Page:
For decades, the Americans for Tax Reform founder has locked in lawmakers to oppose new taxes. The deficit debate is his greatest triumph—and biggest test
A "campaign promise" is not exactly an oxymoron, but of all the pledges a person can make—wedding vow, blood oath, playground pinkie swear—it's the least dependable. Promises made with certainty a dozen times a day on the stump rarely survive their collision with the complications of actual governing. Ronald Reagan promised to slash the federal budget deficit. George W. Bush promised not to get involved in nation-building abroad. Barack Obama promised to close Guantanamo in his first year in office. They all sounded pretty good at the time.
Recent American politics has had one remarkable exception to the rule: the Taxpayer Protection Pledge. Administered by the Washington-based Americans for Tax Reform and created by the organization's founder, Grover Norquist, the pledge binds its takers to oppose "any and all efforts" to increase marginal income tax rates and to protect tax deductions and credits. Two hundred thirty-three of the 240 House Republicans have signed it, as have 40 of the 47 Republican senators. Two House Democrats and one Senate Democrat, Ben Nelson of Nebraska, are signatories, as well as 1,252 state legislators who signed a less specific pledge. All of which would be meaningless without theomertà-like fidelity with which pledge takers stick to their vows once in office. Any time a proposal is floated to increase taxes in any way—not just income taxes or trimming tax credits, but capital-gains taxes and even excise taxes on gasoline or tobacco—it's a safe bet that Norquist's army will line up against it.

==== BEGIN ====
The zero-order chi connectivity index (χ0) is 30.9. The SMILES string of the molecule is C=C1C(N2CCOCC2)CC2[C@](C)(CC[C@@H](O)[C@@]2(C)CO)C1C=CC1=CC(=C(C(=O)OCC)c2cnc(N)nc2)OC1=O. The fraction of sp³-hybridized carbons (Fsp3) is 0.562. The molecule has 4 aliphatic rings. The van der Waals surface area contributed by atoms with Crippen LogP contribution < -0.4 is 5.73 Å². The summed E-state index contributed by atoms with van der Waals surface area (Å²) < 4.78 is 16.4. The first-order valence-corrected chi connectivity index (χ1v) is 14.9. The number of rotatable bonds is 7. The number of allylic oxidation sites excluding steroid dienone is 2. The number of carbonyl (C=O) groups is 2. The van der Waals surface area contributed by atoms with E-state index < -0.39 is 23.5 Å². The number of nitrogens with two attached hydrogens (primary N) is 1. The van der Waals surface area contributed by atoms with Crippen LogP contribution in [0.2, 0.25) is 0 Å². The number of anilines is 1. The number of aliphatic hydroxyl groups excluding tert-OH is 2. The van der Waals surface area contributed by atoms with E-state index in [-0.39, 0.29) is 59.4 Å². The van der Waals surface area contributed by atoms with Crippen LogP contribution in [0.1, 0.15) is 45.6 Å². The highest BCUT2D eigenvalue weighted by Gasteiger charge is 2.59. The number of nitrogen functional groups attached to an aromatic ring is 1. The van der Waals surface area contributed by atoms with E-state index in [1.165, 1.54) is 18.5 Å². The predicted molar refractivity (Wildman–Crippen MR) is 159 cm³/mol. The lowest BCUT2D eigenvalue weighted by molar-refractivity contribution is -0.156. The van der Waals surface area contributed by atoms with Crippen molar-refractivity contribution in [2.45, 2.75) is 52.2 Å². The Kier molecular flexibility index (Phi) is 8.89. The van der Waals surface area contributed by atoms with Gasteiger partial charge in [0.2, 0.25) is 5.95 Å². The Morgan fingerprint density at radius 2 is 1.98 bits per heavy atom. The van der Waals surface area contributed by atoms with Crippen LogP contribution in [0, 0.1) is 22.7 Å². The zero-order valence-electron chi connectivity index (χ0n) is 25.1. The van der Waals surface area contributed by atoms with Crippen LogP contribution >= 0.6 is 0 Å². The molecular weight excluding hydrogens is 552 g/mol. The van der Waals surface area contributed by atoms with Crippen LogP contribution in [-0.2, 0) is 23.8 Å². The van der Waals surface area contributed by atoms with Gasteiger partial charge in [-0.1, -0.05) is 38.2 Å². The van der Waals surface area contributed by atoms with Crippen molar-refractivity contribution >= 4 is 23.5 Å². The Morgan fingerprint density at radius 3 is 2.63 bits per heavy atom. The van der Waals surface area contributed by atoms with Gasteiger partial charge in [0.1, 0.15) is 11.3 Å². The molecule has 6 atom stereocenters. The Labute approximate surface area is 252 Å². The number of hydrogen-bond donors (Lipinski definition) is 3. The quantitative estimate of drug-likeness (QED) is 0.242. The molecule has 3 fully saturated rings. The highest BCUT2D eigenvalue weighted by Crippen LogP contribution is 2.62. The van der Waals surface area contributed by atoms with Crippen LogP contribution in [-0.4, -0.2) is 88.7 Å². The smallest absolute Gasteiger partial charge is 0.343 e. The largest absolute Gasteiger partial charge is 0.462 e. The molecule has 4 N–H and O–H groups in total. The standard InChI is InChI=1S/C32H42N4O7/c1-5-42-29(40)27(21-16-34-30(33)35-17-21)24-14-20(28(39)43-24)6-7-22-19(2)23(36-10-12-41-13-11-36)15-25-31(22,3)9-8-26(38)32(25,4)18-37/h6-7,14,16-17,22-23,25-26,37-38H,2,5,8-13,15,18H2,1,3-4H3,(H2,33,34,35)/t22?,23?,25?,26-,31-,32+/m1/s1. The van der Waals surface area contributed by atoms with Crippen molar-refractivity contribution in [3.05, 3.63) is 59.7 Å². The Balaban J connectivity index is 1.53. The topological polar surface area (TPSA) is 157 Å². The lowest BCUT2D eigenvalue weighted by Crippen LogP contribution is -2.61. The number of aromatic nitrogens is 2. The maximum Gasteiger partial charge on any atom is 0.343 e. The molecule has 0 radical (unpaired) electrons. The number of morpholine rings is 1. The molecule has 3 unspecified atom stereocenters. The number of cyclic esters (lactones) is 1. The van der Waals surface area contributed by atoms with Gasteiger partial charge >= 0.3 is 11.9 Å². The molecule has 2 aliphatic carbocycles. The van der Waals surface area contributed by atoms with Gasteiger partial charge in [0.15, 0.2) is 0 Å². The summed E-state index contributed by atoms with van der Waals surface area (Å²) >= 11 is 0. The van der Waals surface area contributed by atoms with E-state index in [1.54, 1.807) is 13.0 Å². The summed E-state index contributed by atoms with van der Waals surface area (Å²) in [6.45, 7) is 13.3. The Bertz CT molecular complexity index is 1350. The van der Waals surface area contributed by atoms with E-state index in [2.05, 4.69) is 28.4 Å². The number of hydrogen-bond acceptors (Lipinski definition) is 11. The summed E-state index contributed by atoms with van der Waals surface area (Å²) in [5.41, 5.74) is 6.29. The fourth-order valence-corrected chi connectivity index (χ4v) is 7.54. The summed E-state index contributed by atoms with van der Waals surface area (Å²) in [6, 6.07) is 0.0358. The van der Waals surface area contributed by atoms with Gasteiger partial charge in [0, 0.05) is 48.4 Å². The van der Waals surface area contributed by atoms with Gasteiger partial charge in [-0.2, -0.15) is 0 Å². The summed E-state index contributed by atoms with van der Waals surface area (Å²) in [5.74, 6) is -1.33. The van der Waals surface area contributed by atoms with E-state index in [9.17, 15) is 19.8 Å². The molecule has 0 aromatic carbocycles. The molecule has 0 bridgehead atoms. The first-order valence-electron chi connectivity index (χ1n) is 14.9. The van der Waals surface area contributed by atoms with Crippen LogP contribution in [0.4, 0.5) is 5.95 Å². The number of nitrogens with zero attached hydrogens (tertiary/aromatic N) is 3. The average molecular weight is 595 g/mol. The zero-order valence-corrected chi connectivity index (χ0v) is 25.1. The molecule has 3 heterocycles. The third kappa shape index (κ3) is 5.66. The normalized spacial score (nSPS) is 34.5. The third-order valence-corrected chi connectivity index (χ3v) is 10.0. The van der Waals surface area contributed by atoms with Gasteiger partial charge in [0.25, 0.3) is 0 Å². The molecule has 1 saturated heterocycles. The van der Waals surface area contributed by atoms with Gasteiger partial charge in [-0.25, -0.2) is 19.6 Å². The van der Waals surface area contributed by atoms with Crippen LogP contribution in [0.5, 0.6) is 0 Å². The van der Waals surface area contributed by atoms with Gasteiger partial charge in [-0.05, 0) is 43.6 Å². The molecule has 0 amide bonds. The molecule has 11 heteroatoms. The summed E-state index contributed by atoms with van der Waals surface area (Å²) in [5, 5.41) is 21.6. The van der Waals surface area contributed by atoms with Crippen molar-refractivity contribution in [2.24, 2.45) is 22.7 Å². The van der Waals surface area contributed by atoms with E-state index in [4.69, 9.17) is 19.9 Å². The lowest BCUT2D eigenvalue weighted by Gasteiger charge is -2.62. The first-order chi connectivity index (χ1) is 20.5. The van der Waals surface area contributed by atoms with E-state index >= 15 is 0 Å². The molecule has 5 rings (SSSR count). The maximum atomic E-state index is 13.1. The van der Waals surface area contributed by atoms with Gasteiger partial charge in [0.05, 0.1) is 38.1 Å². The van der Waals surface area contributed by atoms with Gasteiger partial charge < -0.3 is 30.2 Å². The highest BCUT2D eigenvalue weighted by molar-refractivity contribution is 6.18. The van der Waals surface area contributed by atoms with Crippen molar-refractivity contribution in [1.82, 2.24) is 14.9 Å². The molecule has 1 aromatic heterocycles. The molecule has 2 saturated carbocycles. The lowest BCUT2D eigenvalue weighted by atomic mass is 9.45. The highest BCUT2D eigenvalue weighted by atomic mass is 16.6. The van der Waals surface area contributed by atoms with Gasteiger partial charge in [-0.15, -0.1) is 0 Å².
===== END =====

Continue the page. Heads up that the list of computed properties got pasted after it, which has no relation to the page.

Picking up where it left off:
This moment is a triumph for the 54-year-old Norquist, too. For decades he's worked Congress and cable news studios to promote his single issue, promoting those who sign his pledge and punishing those who even consider breaking it. "He's a little bit like the old Roman emperor, turning the thumbs up and thumbs down," says Bruce Bartlett, a domestic policy adviser and Treasury official during the Reagan and George H.W. Bush Administrations. "He has an enormous amount of power, more than he's ever had before."
Yet even as it demonstrates Norquist's power, the budget crisis threatens to undermine him. In recent weeks, Norquist and his organization have engaged in a very public dispute with Dr. Tom A. Coburn (R-Okla.), perhaps the most uncompromising spending hawk in the U.S. Senate, over the senator's willingness to entertain tax revenue increases—not rate hikes, but the elimination of certain deductions and tax credits—as part of the so-called Gang of Six deficit deal. Coburn and GOP colleagues Saxby Chambliss of Georgia and Mike Crapo of Idaho have been negotiating with Senate Democrats on a potential compromise, and they have argued that the yawning budget gap is impossible to close with spending cuts alone. To Norquist, entertaining the idea of a tax increase at the very moment when the deficit is forcing Democrats to consider deep spending cuts is snatching defeat from the jaws of political victory. Who wins the argument will determine whether the current deficit debate is the apotheosis of Norquist and his pledge or the moment their influence begins to wane.